Support for Conservation: 

From 1993 - 2002 Terry Woodall exhibited in the Portland, Oregon Audubon Society "Wild Arts Festival" which included an art piece donation each year. Through art donations, Terry has helped support the Hawk Creek Wildlife Center, East Aurora, New York; Umpqua Valley Watershed, Southern Oregon; Illinois Valley Water and Conservation District, Southern Oregon; Howell Nature Center, Howell, Michigan.

2007 - Salmon sculptures by Terry Woodall are selected and auctioned for the "Salmon for the Sandy" restoration project, which included removing major fish restricting dams on the Sandy River in the Mount Hood watershed near Portland, Oregon. Western Rivers Conservancy sponsored the project.

2007 - As part of the the 3rd Annual Fort Worden Wildlife and Nature Art Exposition, which featured the sea otter, Terry Woodall creates an installation highlighting the successful re-establishment of the sea otter on the Washington coast. Thirty sea otters are carved representing the original 30 released in 1970, which have grown to over 1000 today. Forty percent of the sales of these otters are donated to the sea otter conservation fund of the Point Defiance Aquarium.

2008 - Embarked upon an artistic field study and conservation effort for the world's only freshwater seal species, the Baikal Seal. This 7th Flag Expedition of the Artists for Conservation Foundation included inquiries into the status of the seals and first hand observations of their activity in the world's deepest lake, Lake Baikal, located in southern Siberia. Twenty per cent of sales of artwork resulting from the expedition will go for conservation efforts on behalf of the seals and their habitat.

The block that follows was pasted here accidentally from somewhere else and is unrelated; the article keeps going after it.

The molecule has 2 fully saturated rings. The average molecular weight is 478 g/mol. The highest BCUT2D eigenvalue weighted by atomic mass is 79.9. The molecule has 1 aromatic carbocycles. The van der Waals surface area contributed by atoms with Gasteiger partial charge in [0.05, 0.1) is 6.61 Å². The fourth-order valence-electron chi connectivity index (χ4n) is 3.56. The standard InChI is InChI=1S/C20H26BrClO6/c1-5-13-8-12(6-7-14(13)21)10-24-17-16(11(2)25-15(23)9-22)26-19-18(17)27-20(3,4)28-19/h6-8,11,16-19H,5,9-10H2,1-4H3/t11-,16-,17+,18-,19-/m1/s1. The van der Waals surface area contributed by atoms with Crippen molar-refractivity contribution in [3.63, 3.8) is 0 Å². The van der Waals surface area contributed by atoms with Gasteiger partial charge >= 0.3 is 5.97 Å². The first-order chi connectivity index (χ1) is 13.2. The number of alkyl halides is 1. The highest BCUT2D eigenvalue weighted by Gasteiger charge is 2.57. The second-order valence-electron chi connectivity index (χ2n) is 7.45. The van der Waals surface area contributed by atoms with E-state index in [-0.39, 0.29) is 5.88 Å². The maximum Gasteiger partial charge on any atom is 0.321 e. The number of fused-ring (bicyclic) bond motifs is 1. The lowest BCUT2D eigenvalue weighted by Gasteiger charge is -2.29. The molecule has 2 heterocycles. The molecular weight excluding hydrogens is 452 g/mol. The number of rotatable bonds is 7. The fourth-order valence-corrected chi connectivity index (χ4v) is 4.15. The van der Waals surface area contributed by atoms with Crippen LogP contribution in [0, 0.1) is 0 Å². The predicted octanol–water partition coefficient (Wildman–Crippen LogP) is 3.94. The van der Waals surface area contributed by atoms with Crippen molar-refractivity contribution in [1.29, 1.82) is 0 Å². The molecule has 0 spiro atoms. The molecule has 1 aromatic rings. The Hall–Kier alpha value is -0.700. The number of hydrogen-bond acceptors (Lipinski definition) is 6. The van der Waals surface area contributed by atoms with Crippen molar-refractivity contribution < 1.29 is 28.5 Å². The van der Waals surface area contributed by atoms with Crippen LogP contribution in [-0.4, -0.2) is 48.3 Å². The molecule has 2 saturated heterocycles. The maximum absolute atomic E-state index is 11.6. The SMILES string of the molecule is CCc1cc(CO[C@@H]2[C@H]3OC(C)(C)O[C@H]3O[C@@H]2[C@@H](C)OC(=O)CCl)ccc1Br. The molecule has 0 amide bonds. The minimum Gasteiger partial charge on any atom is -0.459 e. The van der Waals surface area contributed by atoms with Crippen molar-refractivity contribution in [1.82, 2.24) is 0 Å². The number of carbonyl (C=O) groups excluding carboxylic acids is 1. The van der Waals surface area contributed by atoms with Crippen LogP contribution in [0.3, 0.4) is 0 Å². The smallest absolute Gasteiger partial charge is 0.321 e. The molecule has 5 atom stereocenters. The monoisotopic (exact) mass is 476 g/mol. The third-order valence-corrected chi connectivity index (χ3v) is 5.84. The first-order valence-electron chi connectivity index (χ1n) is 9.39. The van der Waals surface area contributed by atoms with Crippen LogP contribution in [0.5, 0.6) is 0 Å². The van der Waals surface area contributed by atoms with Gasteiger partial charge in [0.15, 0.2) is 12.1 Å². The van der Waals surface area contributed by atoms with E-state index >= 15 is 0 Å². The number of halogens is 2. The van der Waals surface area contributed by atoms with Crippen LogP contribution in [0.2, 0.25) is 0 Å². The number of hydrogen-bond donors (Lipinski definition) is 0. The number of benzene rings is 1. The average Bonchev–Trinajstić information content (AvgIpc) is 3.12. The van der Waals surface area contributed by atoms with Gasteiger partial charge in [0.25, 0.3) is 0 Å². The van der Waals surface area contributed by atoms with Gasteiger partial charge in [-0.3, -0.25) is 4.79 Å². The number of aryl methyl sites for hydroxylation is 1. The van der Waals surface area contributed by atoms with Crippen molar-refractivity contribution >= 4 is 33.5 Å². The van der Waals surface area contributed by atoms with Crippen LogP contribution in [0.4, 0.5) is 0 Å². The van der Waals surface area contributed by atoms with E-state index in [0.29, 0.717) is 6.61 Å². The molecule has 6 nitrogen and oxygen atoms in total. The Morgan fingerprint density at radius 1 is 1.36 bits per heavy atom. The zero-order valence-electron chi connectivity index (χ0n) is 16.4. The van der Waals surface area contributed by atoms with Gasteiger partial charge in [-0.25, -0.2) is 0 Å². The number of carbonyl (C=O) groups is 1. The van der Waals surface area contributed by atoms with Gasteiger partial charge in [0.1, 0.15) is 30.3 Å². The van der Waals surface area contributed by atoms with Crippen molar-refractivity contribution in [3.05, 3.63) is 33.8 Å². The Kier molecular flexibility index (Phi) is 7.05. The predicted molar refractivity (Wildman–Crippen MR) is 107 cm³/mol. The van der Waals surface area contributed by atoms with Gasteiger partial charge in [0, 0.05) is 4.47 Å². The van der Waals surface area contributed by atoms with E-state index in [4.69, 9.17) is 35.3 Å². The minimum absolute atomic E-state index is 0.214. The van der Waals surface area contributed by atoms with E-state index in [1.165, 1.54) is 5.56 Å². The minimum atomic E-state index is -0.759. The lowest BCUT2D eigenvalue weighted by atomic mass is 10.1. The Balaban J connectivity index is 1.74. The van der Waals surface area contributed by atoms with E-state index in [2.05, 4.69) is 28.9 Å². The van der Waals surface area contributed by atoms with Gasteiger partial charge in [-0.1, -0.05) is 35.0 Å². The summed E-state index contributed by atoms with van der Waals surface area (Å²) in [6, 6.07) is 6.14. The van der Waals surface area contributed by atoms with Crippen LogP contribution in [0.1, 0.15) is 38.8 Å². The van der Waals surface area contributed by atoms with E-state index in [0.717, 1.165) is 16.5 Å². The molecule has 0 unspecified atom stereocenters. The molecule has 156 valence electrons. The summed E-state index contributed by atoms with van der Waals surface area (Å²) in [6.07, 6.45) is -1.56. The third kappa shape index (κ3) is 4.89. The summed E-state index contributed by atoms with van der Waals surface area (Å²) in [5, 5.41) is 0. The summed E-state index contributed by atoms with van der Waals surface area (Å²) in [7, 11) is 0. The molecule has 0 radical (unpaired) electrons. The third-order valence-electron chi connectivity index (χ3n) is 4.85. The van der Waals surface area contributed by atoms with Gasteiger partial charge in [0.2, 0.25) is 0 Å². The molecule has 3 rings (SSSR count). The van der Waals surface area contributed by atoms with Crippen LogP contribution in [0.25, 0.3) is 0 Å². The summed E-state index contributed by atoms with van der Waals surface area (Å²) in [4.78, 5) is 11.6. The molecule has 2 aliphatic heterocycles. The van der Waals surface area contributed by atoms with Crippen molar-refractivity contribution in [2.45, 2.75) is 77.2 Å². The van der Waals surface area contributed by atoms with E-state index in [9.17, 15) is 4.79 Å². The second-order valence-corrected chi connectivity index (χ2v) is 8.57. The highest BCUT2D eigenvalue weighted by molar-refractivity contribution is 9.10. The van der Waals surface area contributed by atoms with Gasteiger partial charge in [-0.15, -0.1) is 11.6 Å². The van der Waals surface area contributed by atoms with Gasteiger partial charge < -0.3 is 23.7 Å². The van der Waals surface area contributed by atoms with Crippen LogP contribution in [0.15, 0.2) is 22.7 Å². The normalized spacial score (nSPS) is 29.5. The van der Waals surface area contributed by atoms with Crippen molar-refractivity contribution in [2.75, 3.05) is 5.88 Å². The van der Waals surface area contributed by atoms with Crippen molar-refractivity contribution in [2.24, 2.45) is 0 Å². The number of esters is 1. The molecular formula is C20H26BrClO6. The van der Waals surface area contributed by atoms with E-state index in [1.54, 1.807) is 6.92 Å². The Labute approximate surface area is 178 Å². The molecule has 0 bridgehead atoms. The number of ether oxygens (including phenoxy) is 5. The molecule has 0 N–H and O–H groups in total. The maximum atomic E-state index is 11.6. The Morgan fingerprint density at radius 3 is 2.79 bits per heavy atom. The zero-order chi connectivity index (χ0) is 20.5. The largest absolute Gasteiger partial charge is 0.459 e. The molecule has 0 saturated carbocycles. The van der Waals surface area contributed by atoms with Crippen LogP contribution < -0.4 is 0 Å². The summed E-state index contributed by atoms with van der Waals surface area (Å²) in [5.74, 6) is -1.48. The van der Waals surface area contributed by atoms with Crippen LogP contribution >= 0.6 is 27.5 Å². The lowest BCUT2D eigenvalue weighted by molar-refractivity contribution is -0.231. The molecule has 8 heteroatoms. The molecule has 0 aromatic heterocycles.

After being assisted by the Tahoe-Baikal Institute in the planning and execution of his AFC Flag Expedition to Lake Baikal, Russia, Terry has stayed active with the organization by contributing artwork donations for its annual fundraising events. This included a major sculpture of a Baikal Seal and many smaller carved seals in 2010. In 2012, two 12" golden trout carved in the bright yellow Osage Orange wood were donated. The institute monitors and improves the health of Lake Baikal and Lake Tahoe, and sponsors exchanges of scientists and students.

2014 - One of Terry's signature carved and stained myrtlewood orcas was donated to a fund raiser auction in Chicago titled "Spring Fling for Lolita". The Free Lolita campaign, sponsored by the Orca Network in Whidbey Island, WA, seeks to set free an orca named Lolita that has been held in captivity. Terry is also working on a likeness of Lolita and her mother, Ocean Sun, for a mother calf combination art piece.

Due to their successful debut, the Ocean Sun and Lolita renditions, titled "Together Again", have developed into a limited edition of 20. The initial fundraising events generated $1845 for the Orca Network, and included bidding on #2 in the edition, and raffle tickets sold for #3.